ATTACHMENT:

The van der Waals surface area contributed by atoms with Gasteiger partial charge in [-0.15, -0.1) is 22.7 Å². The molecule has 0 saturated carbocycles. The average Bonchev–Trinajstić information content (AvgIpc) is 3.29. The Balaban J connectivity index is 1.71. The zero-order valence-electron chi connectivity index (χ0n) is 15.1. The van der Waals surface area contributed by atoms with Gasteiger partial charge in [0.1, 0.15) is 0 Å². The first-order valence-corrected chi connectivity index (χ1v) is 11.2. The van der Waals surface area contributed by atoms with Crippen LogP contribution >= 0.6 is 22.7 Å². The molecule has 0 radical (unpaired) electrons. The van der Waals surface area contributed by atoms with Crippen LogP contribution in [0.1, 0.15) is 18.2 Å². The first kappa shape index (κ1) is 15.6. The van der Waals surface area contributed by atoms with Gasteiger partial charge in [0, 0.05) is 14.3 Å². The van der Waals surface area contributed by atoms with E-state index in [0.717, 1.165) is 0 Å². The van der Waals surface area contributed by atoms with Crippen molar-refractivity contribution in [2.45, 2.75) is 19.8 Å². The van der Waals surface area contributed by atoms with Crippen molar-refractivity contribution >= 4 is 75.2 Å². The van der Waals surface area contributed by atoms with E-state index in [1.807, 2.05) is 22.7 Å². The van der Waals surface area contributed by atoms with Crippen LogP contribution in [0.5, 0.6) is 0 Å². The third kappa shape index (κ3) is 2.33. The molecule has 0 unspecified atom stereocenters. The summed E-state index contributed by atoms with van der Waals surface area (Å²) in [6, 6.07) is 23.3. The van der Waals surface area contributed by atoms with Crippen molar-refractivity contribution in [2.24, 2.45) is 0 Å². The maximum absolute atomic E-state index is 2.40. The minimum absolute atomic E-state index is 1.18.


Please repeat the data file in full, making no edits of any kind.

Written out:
The van der Waals surface area contributed by atoms with Gasteiger partial charge in [-0.15, -0.1) is 22.7 Å². The molecule has 0 saturated carbocycles. The average Bonchev–Trinajstić information content (AvgIpc) is 3.29. The Balaban J connectivity index is 1.71. The zero-order valence-electron chi connectivity index (χ0n) is 15.1. The van der Waals surface area contributed by atoms with Gasteiger partial charge in [0.1, 0.15) is 0 Å². The first-order valence-corrected chi connectivity index (χ1v) is 11.2. The van der Waals surface area contributed by atoms with Crippen LogP contribution >= 0.6 is 22.7 Å². The molecule has 0 radical (unpaired) electrons. The van der Waals surface area contributed by atoms with Crippen LogP contribution in [0.1, 0.15) is 18.2 Å². The first kappa shape index (κ1) is 15.6. The van der Waals surface area contributed by atoms with Gasteiger partial charge in [0, 0.05) is 14.3 Å². The van der Waals surface area contributed by atoms with E-state index in [0.717, 1.165) is 0 Å². The van der Waals surface area contributed by atoms with Crippen molar-refractivity contribution in [2.45, 2.75) is 19.8 Å². The van der Waals surface area contributed by atoms with Crippen molar-refractivity contribution >= 4 is 75.2 Å². The van der Waals surface area contributed by atoms with E-state index in [1.807, 2.05) is 22.7 Å². The van der Waals surface area contributed by atoms with Crippen LogP contribution in [0.5, 0.6) is 0 Å². The third kappa shape index (κ3) is 2.33. The molecule has 0 unspecified atom stereocenters. The summed E-state index contributed by atoms with van der Waals surface area (Å²) in [6, 6.07) is 23.3. The van der Waals surface area contributed by atoms with Crippen molar-refractivity contribution in [2.24, 2.45) is 0 Å². The maximum absolute atomic E-state index is 2.40. The minimum absolute atomic E-state index is 1.18.